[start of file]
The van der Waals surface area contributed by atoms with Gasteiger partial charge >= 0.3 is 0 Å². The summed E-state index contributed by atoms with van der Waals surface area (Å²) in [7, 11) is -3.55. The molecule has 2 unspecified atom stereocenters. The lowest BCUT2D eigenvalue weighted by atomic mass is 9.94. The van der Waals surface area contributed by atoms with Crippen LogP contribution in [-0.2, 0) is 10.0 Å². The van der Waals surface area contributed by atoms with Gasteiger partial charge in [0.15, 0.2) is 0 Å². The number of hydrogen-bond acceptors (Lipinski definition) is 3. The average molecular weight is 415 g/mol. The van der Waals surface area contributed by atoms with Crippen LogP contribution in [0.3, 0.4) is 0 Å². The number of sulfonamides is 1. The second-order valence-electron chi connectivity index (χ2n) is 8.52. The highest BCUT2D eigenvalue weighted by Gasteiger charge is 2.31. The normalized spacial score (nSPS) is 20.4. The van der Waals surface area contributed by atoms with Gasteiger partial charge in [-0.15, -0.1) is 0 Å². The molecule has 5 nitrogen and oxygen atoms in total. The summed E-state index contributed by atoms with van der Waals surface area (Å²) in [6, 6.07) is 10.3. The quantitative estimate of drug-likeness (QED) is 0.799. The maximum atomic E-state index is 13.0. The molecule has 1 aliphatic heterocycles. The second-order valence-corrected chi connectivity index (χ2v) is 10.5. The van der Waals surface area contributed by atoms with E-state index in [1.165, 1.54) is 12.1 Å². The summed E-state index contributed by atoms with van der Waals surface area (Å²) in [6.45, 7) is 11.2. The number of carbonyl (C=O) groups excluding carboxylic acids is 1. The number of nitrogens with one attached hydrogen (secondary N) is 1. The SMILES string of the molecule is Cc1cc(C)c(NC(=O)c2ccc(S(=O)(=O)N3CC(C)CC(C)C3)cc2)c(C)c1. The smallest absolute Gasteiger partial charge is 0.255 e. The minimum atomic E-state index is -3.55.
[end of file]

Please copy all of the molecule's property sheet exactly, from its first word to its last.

The van der Waals surface area contributed by atoms with Gasteiger partial charge >= 0.3 is 0 Å². The summed E-state index contributed by atoms with van der Waals surface area (Å²) in [7, 11) is -3.55. The molecule has 2 unspecified atom stereocenters. The lowest BCUT2D eigenvalue weighted by atomic mass is 9.94. The van der Waals surface area contributed by atoms with Crippen LogP contribution in [-0.2, 0) is 10.0 Å². The van der Waals surface area contributed by atoms with Gasteiger partial charge in [0.15, 0.2) is 0 Å². The number of hydrogen-bond acceptors (Lipinski definition) is 3. The average molecular weight is 415 g/mol. The van der Waals surface area contributed by atoms with Crippen LogP contribution in [0.3, 0.4) is 0 Å². The number of sulfonamides is 1. The second-order valence-electron chi connectivity index (χ2n) is 8.52. The highest BCUT2D eigenvalue weighted by Gasteiger charge is 2.31. The normalized spacial score (nSPS) is 20.4. The van der Waals surface area contributed by atoms with Gasteiger partial charge in [-0.15, -0.1) is 0 Å². The molecule has 5 nitrogen and oxygen atoms in total. The summed E-state index contributed by atoms with van der Waals surface area (Å²) in [6, 6.07) is 10.3. The quantitative estimate of drug-likeness (QED) is 0.799. The maximum atomic E-state index is 13.0. The molecule has 1 aliphatic heterocycles. The second-order valence-corrected chi connectivity index (χ2v) is 10.5. The van der Waals surface area contributed by atoms with E-state index in [1.165, 1.54) is 12.1 Å². The summed E-state index contributed by atoms with van der Waals surface area (Å²) in [6.45, 7) is 11.2. The number of carbonyl (C=O) groups excluding carboxylic acids is 1. The number of nitrogens with one attached hydrogen (secondary N) is 1. The SMILES string of the molecule is Cc1cc(C)c(NC(=O)c2ccc(S(=O)(=O)N3CC(C)CC(C)C3)cc2)c(C)c1. The smallest absolute Gasteiger partial charge is 0.255 e. The minimum atomic E-state index is -3.55.